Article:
Today marks the second anniversary of the death of Irish poet, Seamus Heaney, who won the Nobel Prize in Literature in 1995.
Seamus Heaney’s poetry, as regular readers will know, has been very dear to my heart, especially since I heard him read at the Kikenny Arts Festival in August 2009, just weeks after my mother’s death and at a time when my father was very frail indeed.
Heaney’s work is wide-ranging in terms of theme but, for me, his writings about his family, particularly his late parents, resonate very strongly and never fail to bring solace.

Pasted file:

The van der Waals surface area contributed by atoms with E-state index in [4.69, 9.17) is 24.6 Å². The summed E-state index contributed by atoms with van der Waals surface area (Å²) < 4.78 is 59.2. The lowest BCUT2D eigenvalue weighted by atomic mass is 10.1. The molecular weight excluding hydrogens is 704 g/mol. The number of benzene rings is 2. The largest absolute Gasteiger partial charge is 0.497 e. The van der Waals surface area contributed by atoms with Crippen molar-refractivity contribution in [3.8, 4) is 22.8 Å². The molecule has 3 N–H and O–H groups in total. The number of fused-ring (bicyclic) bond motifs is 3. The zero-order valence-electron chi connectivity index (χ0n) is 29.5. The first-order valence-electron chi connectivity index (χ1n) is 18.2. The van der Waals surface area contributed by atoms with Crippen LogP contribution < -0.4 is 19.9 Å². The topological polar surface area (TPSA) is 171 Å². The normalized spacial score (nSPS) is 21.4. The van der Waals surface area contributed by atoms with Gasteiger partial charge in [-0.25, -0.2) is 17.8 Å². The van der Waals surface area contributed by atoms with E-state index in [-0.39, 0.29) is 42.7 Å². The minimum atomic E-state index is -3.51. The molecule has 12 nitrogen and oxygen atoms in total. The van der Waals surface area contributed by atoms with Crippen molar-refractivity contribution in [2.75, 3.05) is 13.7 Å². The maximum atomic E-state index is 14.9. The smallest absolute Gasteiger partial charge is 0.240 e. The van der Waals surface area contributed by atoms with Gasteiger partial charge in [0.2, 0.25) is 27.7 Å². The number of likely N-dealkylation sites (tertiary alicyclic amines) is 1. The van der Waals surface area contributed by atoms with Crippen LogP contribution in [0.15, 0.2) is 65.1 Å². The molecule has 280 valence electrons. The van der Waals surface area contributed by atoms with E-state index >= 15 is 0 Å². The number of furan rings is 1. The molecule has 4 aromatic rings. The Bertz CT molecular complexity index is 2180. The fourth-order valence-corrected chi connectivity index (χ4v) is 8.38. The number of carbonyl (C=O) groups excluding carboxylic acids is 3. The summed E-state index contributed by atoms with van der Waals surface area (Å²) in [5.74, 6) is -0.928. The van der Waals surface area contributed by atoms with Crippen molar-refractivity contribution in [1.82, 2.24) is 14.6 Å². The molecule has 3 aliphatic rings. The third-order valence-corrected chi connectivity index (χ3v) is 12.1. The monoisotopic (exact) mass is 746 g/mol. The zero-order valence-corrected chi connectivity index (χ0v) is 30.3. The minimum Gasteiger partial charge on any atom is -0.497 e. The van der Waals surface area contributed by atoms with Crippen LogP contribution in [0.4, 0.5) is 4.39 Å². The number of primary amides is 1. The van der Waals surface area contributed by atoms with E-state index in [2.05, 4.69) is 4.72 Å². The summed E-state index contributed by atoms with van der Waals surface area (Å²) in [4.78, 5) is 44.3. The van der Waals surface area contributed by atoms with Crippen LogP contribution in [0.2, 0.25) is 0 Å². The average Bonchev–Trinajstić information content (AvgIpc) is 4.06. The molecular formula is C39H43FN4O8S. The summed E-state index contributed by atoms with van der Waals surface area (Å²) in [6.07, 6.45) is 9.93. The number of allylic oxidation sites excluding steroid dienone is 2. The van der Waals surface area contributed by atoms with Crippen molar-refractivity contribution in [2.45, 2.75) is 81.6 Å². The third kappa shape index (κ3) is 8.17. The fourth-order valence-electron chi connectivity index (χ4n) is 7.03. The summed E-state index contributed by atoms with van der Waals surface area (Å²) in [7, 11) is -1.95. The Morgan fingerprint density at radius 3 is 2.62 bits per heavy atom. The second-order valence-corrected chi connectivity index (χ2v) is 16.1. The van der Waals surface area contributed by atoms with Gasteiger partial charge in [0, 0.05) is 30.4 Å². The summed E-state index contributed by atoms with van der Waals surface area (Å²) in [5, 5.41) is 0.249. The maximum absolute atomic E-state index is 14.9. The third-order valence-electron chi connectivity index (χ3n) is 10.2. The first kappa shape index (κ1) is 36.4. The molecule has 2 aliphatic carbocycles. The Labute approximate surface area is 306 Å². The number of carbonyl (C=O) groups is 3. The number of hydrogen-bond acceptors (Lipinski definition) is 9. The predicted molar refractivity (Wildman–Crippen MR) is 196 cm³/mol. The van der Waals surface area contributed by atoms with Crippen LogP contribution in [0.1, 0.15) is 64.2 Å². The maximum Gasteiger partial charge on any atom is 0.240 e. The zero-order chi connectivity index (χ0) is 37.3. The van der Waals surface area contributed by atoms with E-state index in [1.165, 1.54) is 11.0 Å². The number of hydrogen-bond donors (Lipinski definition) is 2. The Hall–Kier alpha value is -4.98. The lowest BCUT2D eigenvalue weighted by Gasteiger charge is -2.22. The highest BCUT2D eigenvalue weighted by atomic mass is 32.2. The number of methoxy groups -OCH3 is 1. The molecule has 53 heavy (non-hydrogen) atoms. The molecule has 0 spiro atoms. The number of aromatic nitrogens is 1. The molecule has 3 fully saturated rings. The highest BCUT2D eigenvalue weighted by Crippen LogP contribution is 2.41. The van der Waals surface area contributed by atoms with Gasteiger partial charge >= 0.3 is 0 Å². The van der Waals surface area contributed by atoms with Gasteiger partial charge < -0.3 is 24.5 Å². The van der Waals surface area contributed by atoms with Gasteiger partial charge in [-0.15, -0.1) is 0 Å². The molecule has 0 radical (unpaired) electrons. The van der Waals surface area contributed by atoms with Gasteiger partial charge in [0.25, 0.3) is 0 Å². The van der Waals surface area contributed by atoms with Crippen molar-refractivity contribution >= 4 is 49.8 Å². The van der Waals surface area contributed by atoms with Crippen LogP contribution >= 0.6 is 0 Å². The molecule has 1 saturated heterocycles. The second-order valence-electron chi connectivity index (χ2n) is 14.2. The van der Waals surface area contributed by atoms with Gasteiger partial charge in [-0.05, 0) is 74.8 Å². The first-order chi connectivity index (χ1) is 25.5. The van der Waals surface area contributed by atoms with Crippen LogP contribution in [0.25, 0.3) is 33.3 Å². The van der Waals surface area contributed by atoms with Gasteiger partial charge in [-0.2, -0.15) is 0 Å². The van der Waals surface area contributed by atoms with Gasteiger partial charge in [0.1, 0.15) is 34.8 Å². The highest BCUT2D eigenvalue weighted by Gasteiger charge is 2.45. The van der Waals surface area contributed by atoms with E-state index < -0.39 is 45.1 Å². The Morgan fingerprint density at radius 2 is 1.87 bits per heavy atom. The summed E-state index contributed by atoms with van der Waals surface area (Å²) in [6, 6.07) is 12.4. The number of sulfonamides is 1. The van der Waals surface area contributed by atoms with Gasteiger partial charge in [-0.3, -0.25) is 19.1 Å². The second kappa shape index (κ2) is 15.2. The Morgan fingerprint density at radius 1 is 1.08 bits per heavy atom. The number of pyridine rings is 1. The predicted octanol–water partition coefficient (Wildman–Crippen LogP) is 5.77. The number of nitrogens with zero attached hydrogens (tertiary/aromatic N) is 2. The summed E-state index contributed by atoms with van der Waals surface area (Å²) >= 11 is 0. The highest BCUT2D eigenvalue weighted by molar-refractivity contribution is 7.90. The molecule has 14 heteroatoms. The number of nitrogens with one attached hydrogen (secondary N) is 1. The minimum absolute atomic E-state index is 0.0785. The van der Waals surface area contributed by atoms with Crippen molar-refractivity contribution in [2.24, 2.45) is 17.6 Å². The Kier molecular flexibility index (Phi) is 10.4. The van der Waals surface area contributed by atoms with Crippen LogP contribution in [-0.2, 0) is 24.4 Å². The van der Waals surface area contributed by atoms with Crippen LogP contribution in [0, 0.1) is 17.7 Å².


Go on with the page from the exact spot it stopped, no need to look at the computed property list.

Last night, I was perusing the various volumes of his work that have their home on my desk beside the computer and found myself returning over and over to what I suspect may be his shortest poem of all.
The dotted line my father’s ashplant made
On Sandymount Strand
Is something else the tide won’t wash away.
(Seamus Heaney, Opened Ground: Poems 1966-1996, Faber and Faber)
The tide has ebbed and flowed rhythmically over the last two years and it certainly hasn’t washed away any of the lines crafted by Seamus Heaney. If anything, it has brought more and more of them up onto the shores of new waves of poetry lovers from all across the world.